A rich, deep drama about overcoming.
By Adenosine Tripposphate
Inevitably, the comparisons to director Barry Jenkins’ previous work, Moonlight, are inescapable. With If Beale Street Could Talk, Jenkins examinations on masculinity, normalization of bigotry, and the endemic apathy within the system that allowed for routine injustice to occur, are all present. In his latest film, the social-political aspects of struggle, resolution and overcoming, are all active agencies within the story.
If Beale Street Could Talk is a slowburn. It is a drama in the old-sense of a drama. Still, the cinematography, while more muted in comparison to the director’s previous film, is still incredibly lush, cinematically opting instead for a more intimate, warm, noir feel. And it is an intimate film.
In If Beale Street Could Talk, we follow the story of “Tish” and “Fonny” (their nicknames), as their blossoming romance is seemingly halted, as the latter is taken to jail to await a trail for a crime he did not commit. To make matters more complicated, news of the couples unexpected pregnancy stirs up a heated rivalry between their families. Their inexperience and helplessness in the face of a system that has been pitted against them, serves as an examination and exploration of the themes of hate, masculinity, femininity and religion.
Partly, If Beale Street Could Talk is the continuation and exploration of the common themes from the director’s previous film. In Moonlight, Jenkins highlighted the often toxic aspects of the masculine ideal as a norm within our culture, and how endemic those traits become at various structures of every day life. In If Beale Street Could Talk, those common expectations are instead subverted; It is not a film where male characters are presented as positive because of their tight-rope walk of aggression and stoicism in the face of injustice. No, instead, it is a film in which male characters are depicted as vulnerable, emotional, and at times desperate. However, the core conceit, and certainly what sets If Beale Street Could Talk apart from the traditional narrative, is that these traits are not depicted as emasculating, “unmanly” or negative.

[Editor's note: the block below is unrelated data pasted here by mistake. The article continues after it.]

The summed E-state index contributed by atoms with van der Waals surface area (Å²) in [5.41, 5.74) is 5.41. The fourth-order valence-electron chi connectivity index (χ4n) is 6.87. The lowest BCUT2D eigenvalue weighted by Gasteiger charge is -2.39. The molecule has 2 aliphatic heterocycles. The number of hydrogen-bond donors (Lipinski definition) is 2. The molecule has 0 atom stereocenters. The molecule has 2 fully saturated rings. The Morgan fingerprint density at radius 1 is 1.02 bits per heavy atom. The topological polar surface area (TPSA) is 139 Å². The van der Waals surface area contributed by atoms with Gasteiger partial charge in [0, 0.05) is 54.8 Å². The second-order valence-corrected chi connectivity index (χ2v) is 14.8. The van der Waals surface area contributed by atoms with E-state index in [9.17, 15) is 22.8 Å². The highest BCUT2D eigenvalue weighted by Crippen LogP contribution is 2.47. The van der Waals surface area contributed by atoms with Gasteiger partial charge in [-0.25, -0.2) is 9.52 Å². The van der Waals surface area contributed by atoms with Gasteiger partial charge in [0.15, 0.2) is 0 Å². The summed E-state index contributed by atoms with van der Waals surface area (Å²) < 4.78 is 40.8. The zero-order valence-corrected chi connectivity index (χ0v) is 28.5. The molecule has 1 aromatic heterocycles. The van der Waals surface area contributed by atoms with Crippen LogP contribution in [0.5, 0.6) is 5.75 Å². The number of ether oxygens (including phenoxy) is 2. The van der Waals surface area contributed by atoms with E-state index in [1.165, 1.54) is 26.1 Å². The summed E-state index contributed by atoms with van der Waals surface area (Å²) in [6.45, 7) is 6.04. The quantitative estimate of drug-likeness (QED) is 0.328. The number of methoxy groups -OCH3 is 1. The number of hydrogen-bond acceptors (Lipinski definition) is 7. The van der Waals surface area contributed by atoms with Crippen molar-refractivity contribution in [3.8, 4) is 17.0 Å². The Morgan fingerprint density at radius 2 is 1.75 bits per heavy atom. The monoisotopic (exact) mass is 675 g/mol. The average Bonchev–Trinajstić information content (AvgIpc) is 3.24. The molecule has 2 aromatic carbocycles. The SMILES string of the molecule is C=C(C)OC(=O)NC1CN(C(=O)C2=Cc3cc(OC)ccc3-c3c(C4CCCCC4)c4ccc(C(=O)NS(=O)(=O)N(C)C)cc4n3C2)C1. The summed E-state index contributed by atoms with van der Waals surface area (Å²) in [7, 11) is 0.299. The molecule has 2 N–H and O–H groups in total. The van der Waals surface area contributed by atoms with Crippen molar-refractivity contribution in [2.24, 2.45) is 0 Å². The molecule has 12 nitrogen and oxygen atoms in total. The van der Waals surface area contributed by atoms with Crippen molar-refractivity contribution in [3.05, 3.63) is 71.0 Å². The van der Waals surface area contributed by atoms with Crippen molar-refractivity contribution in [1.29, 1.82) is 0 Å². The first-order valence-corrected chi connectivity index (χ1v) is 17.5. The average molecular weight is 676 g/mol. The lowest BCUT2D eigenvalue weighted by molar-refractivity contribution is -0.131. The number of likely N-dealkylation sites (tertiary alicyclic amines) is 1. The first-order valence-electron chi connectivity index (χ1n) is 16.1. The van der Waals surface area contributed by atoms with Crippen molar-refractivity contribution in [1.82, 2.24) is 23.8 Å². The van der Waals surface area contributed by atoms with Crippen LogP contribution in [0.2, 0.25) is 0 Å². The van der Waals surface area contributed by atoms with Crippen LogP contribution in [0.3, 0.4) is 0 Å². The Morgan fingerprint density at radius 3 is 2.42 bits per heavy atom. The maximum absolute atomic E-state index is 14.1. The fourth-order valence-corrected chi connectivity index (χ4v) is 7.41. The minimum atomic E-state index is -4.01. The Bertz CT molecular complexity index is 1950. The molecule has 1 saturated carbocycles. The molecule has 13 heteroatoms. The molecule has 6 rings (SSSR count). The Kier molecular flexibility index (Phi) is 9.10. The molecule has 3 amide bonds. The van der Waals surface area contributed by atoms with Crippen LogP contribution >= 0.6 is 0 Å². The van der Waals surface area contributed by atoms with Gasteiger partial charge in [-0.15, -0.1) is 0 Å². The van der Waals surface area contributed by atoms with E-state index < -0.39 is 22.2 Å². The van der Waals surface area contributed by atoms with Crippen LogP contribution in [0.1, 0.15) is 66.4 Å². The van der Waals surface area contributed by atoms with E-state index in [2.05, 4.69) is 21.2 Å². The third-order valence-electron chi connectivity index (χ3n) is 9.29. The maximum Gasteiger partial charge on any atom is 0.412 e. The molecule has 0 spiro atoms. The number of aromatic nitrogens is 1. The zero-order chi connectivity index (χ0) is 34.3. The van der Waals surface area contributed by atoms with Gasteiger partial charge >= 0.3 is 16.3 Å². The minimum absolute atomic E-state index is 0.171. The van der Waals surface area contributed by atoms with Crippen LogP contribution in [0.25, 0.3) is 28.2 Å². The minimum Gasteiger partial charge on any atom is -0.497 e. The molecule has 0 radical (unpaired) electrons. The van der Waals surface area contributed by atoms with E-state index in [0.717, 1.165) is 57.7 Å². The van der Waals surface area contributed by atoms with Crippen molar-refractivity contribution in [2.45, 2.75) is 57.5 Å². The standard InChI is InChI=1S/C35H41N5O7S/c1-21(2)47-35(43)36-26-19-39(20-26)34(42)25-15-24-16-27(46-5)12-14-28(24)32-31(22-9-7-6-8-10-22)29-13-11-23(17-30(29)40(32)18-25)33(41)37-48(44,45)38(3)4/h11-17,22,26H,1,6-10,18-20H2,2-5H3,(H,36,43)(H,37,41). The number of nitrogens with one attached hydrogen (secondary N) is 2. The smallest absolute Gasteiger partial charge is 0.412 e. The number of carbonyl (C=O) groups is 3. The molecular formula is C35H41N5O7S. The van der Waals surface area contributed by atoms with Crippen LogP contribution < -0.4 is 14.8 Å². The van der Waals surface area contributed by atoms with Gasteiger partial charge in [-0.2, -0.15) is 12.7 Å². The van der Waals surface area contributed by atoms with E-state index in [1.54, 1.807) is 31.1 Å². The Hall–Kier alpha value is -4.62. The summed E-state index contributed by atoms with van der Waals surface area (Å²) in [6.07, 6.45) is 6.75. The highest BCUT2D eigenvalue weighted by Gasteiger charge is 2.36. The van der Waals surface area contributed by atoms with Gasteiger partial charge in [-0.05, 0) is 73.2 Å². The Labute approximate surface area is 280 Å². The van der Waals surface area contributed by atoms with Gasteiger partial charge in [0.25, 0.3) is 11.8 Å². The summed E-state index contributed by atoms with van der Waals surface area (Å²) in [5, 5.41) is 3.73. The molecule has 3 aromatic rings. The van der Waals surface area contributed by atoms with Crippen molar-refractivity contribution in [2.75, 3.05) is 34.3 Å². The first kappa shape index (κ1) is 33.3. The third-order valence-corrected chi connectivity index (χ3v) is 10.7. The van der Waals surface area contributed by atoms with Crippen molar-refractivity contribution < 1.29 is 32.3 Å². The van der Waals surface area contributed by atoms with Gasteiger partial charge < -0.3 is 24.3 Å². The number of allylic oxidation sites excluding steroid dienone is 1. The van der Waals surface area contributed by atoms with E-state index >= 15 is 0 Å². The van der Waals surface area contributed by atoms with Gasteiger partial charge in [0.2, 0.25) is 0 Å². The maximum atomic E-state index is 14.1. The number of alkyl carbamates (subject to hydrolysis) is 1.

Make no mistake, this is not an indictment on masculinity or manhood; the characters in this film are strong (both emotionally and physically). It is clear however, that Barry Jenkins seeks to refine the parts of the masculine identity that are problematic; opting instead to showcase a range of masculinity that is not confined to a rigid set of harmful ideals, nor marginalizes groups men that don’t adhere to those standards.
Male vulnerability, in If Beale Street Could Talk, is not depicted as robbing one of one’s agency. Rather, it is depicted as a wide and complex spectrum of human emotion. Male characters are depicted as emotionally available, empathic to their female counterparts, showcasing a deference to superior agents, and co-operative. The ability to reason and overcome being stronger traits than merely being physically dominant and reliant on emotionality.
Moonlight is by far one of the greatest films ever made. It is intense, relatable and speaks to problems that many of whom have struggled. I’m absolutely happy and thankful that Barry Jenkins had much more to say about the issues of everyday life of people like me. He understands those struggles, and in If Beale Street Could Talk, seeks to continue that dialogue, and—perhaps, offer a solution.